Aha!  Scruffy Dude is his Grandpa, raising Max after his parents died.

Sccne 3: Max's car won't start, so he takes a bike to work.  On the way, he is accosted by Seth (Lukas Gage), a bully from a 1980s teen nerd movie, who insult hims by implying that he's a woman ("Maxi-pad") and gay ("your little boyfriend Reggie").  Max counters by criticizing his game-playing skills and the size of his penis. 

At least Lizzie has already broken up with him, so Max won't have to spend the entire movie trying to Win the Girl.

Scene 4: At the video game score, Lizzie is explaining how to acquire "hookers, heroin and homicide" to a preteen player, while his mother looks on, horrified.  When Max arrives, she explains that Seth is jealous because he is a better gamer and coder, and of course much hotter.

Chuck the Cool Boss (Kevin Smith)doesn't mind Max coming in late.  Lizzie complains that Max always gets away with everything, because....well, they all seem to understand why, but I don't.  Because Max is hot?  Or because he's good at gaming?

 A lengthy scene where they discuss gaming stuff that I don't understand.  

Steve the Delivery Guy (Jesse Kove) delivers some heavy boxes of virtual-reality costumes.  Reggie flirts with him, but is rebuffed.

Next we spend a lot of time watching Max strap Chuck into his costume.  I don't know why.; maybe it will be important to the plot later?  

Max looks disgusted while strapping up Chuck's crotch.  That could mean he's straight, or that he doesn't find Chuck's crotch attractive.

Scene 5:
Steve the Delivery Guy asks Lizzie to join him at the gym for a workout.  She agrees.  Uh-oh, competition for The Girl.  So Max, naturally, waits until he leaves and then makes fun of him: he has poor gaming skills and goes to a gym.  What a loser!

Criticizing someone for being muscular?  Max must be straight.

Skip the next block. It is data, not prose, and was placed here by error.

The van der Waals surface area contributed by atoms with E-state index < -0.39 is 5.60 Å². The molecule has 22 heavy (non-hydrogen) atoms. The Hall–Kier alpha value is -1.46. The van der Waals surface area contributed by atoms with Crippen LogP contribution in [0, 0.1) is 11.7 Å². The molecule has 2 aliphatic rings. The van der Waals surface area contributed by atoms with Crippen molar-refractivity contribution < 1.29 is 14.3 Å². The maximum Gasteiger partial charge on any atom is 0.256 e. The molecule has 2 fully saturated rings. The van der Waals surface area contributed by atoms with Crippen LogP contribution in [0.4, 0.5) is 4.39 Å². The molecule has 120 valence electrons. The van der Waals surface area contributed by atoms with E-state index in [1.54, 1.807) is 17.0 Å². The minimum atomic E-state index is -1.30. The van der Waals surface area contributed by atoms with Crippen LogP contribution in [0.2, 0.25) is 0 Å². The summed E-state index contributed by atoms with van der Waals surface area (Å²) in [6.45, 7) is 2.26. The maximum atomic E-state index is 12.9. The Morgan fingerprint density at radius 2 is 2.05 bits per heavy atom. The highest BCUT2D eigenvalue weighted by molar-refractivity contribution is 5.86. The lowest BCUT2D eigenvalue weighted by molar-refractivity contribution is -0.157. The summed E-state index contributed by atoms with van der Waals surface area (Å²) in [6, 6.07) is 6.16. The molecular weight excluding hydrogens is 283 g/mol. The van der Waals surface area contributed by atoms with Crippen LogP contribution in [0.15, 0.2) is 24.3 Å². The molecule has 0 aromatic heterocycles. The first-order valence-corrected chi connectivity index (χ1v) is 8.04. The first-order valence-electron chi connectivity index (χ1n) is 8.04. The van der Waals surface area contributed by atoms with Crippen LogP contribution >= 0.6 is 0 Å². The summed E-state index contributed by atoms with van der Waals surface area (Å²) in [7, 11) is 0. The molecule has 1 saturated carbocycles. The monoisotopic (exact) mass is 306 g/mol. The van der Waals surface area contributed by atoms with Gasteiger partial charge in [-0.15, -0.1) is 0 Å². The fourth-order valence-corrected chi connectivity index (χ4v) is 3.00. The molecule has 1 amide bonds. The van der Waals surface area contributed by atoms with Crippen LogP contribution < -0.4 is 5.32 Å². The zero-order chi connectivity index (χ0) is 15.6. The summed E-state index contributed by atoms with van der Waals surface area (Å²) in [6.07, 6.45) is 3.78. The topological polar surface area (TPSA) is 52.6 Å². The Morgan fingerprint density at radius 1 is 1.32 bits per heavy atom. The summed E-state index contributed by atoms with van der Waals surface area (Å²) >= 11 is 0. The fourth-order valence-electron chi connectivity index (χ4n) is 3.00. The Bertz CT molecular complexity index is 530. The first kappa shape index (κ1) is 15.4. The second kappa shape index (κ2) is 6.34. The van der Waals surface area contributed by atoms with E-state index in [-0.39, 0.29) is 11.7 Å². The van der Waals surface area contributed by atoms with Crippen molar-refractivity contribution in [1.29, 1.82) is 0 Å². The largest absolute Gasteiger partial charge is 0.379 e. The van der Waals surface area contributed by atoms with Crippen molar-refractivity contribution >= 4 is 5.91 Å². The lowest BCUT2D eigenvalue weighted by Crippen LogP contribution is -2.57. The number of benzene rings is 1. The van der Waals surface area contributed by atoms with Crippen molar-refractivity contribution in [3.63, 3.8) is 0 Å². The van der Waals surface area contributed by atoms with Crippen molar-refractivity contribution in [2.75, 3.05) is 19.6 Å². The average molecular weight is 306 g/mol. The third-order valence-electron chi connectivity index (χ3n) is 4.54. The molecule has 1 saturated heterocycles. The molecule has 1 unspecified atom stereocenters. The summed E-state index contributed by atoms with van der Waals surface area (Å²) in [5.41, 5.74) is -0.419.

They discuss video game developers. For a long time. Max's hero is Eugene Wylder, who developed the Nether Realm game in 1984. 

I'm bored.  I'm fast forwarding.

Eugene Wylder and Grandpa join Max, Reggie, and Lizzie to fight some glowing-eyed zombies.  

Reggie and Max have a heart to heart: "We're all proud of you."  

Lizzie kissex Max on the cheek. 

 Grandpa hugs Eugene. 

They cosplay their characters for a climactic final battle.  

Final scene: Max, Lizzie, and Reggie join the E-Sports league as the Nether Blasters.  Meanwhile, Eugene and Grandpa are being interviewed: "We will bring Nether Realm to the next level," with Max and his team as lead developers.  Chuck is jubilant: "This game is gonna change history!"

 This is more important than saving the world from glowing-eyed zombies?

Beefcake: No.

Heterosexism: Max and Lizzie are standing on opposite sides of the group.  There is no fade-out kiss.  They are obviously not a couple (unless they had a heart-to-heart while I was fast-forwarding).  

This scene does not appear in the movie.

Dirty Double Entendres: "Nether Blasters" sounds dirty, but otherwise everyone seems squeaky-clean.  Even a mildly off-color phrase gets Lizzie reprimanded.

Gay Characters: As far as I can tell,  there are no romantic entanglements of any sort, which is a relief.  Max, Reggie, Grandpa, Eugene, Chuck -- any of them could be gay.  Or none of them.  It's not LGBT representation, but it's not heterosexist, either.

Endless, Excruciatingly Dull Discussions of Gaming: Yes.

They Think Gaming is More Exciting than Fighting Monsters: Yes.

My Grade:  B if you are a gamer, F if you aren't.